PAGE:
MEET THE SOUS CHEF
CHRIS DELANEY, CHEF DE CUISINE, THE MACINTOSH
When Chris Delaney moved to Charleston, South Carolina, eight years ago, he quickly adapted to the Southern lifestyle, or at least its food. “Boiled peanuts blew my mind,” says the 29-year-old chef de cuisine of The Macintosh. He goes on to list the other discoveries he made, including Allan Benton’s bacon, Carolina Gold rice, and whiskey--which, he jokes, “fosters good feelings until the fighting starts.”
A native of Massachusetts, Delaney attended Johnson & Wales in Providence, Rhode Island, then spent two years cooking at Al Forno, Johanne Killeen and George Germon’s seminal Italian restaurant. In 2004, he and his wife had plans to move to New Orleans that were derailed by Hurricane Katrina. They chose Charleston instead, a city Delaney had never visited. He spent five years working with Sean Brock at McCrady’s before joining the crew at The Macintosh.
For Sous Chef Series, Delaney made a spring pasta boosted with a full-flavored compound butter. Though it’s delicious on pasta, we’ve been dreaming of other ways to use the versatile butter--on fish, on corn on the cob, slathered on bread.
TRACK THIS CHEF
DAY IN THE LIFE
TIPS & TECHNIQUES
"I think having a Japanese mandoline is a huge advantage, and a sharp knife makes all the difference in the world."
Delaney uses an old hand-crank cavatelli maker to form his fresh pasta. You can find them online or at vintage cookware shops, or substitute your favorite fresh or dried pasta in his recipe.
½ cup Champagne vinegar
½ cup cider vinegar
½ cup sugar
1 teaspoon chopped jalapeño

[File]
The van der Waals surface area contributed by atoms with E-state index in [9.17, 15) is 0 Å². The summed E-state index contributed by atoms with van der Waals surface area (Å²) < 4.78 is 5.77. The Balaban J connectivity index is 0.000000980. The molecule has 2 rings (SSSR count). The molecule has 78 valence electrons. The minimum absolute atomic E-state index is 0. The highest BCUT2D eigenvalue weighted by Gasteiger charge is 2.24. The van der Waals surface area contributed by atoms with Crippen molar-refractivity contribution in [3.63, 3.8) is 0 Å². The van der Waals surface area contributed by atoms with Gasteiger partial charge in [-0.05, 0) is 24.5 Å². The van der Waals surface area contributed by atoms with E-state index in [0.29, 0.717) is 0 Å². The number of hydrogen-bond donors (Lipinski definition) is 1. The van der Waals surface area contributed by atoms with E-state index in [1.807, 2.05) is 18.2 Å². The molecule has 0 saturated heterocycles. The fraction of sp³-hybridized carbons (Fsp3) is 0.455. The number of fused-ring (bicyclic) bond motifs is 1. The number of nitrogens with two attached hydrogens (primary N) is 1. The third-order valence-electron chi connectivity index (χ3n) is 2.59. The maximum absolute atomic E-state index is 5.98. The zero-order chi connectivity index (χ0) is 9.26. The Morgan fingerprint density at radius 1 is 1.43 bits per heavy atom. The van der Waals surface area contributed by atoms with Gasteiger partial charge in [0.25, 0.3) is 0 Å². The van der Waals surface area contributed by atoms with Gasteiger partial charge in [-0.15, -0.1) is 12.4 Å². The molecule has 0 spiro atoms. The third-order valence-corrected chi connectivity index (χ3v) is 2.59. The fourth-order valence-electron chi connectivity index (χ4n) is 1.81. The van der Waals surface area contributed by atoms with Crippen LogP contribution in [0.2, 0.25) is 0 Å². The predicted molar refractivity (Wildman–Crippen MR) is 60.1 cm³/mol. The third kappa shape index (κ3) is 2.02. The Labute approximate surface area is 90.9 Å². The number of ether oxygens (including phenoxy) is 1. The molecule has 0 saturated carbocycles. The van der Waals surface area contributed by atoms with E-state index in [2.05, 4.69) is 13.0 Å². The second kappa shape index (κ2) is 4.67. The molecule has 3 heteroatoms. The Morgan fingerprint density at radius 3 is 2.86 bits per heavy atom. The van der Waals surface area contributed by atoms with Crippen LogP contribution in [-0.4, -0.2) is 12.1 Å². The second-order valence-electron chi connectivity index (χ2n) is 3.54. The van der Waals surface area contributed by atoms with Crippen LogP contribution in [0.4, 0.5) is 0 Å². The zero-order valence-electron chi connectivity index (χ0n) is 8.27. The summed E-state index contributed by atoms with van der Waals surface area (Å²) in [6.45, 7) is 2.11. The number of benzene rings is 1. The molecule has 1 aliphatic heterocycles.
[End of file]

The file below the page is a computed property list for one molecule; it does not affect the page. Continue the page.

1 dried bay leaf
1 teaspoon whole coriander seeds
1½ pounds scallions (about 36 scallions)--thoroughly cleaned, dried, ends trimmed and green tops removed (reserve half of the tops and discard the rest)
3 scallion tops
½ bunch chives
1 stick unsalted butter at room temperature
½ teaspoon kosher salt
¼ teaspoon freshly ground black pepper
14 ounces dried or fresh pasta (preferably a short, grooved pasta such as cavatelli)
1 bunch radishes (preferably breakfast radishes), trimmed and quartered lengthwise
1 cup fresh or frozen peas
1½ cups grated Pecorino cheese
1. Make the pickled scallions: In a medium saucepan set over medium-high heat, bring the Champagne and cider vinegars, ½ cup water, sugar, jalapeño, bay leaf and coriander seeds to a boil. In a 9-inch-square baking dish, add the scallion bottoms. Pour the pickling liquid over the scallions; make sure the scallions are submerged. Cool to room temperature, then cover with plastic wrap and refrigerate overnight or up to 2 weeks.
2. Make the scallion butter: Fill a medium bowl with ice and water and set aside. Bring a medium saucepan filled with water to a boil. Add the scallion tops and once they wilt, after about 1 minute, use tongs to transfer them to the ice water to stop their cooking. Place them on a paper-towel-lined plate to drain.
3. Heat a grill pan over high heat until smoking, about 2 minutes. Add the chives and char on both sides, about 2 minutes total. Add the charred chives to a food processor. Squeeze out the excess water from the cooked scallion tops and add them to the food processor along with 3 finely chopped pickled scallions, the butter, salt and pepper. Process until smooth, then transfer to an airtight container and refrigerate until the butter is chilled.
4. In a large pot of boiling, salted water, cook the pasta about 2 minutes shy of the package instructions for al dente. Add the radishes and, after 1½ minutes, the peas. Finish cooking the pasta until al dente, the radishes until crisp-tender and the peas until warmed through, about 1 minute more.
5. Drain the pasta and vegetables in a colander and place in a large serving bowl. Add about half of the scallion butter (reserve the remaining butter for another time) and stir until melted. Top with lots of grated Pecorino, toss and serve immediately.